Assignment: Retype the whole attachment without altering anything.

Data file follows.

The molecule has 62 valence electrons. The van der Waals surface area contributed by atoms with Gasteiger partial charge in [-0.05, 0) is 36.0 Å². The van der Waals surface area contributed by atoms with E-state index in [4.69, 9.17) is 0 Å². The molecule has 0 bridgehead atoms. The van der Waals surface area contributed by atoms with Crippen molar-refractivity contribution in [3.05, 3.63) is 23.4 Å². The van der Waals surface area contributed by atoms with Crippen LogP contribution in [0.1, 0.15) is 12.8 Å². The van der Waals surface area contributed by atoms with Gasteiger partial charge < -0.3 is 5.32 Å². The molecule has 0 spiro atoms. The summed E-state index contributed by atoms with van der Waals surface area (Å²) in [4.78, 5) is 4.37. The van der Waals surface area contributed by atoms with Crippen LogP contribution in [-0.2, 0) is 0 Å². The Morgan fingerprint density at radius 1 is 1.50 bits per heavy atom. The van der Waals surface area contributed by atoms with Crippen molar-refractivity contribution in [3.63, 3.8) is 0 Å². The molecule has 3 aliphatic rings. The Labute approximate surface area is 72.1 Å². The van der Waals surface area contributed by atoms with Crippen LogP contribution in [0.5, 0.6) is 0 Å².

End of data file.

The molecule has 62 valence electrons. The van der Waals surface area contributed by atoms with Gasteiger partial charge in [-0.05, 0) is 36.0 Å². The van der Waals surface area contributed by atoms with E-state index in [4.69, 9.17) is 0 Å². The molecule has 0 bridgehead atoms. The van der Waals surface area contributed by atoms with Crippen molar-refractivity contribution in [3.05, 3.63) is 23.4 Å². The van der Waals surface area contributed by atoms with Crippen LogP contribution in [0.1, 0.15) is 12.8 Å². The van der Waals surface area contributed by atoms with Gasteiger partial charge < -0.3 is 5.32 Å². The molecule has 0 spiro atoms. The summed E-state index contributed by atoms with van der Waals surface area (Å²) in [4.78, 5) is 4.37. The van der Waals surface area contributed by atoms with Crippen LogP contribution in [-0.2, 0) is 0 Å². The Morgan fingerprint density at radius 1 is 1.50 bits per heavy atom. The van der Waals surface area contributed by atoms with Crippen molar-refractivity contribution in [3.63, 3.8) is 0 Å². The molecule has 3 aliphatic rings. The Labute approximate surface area is 72.1 Å². The van der Waals surface area contributed by atoms with Crippen LogP contribution in [0.5, 0.6) is 0 Å².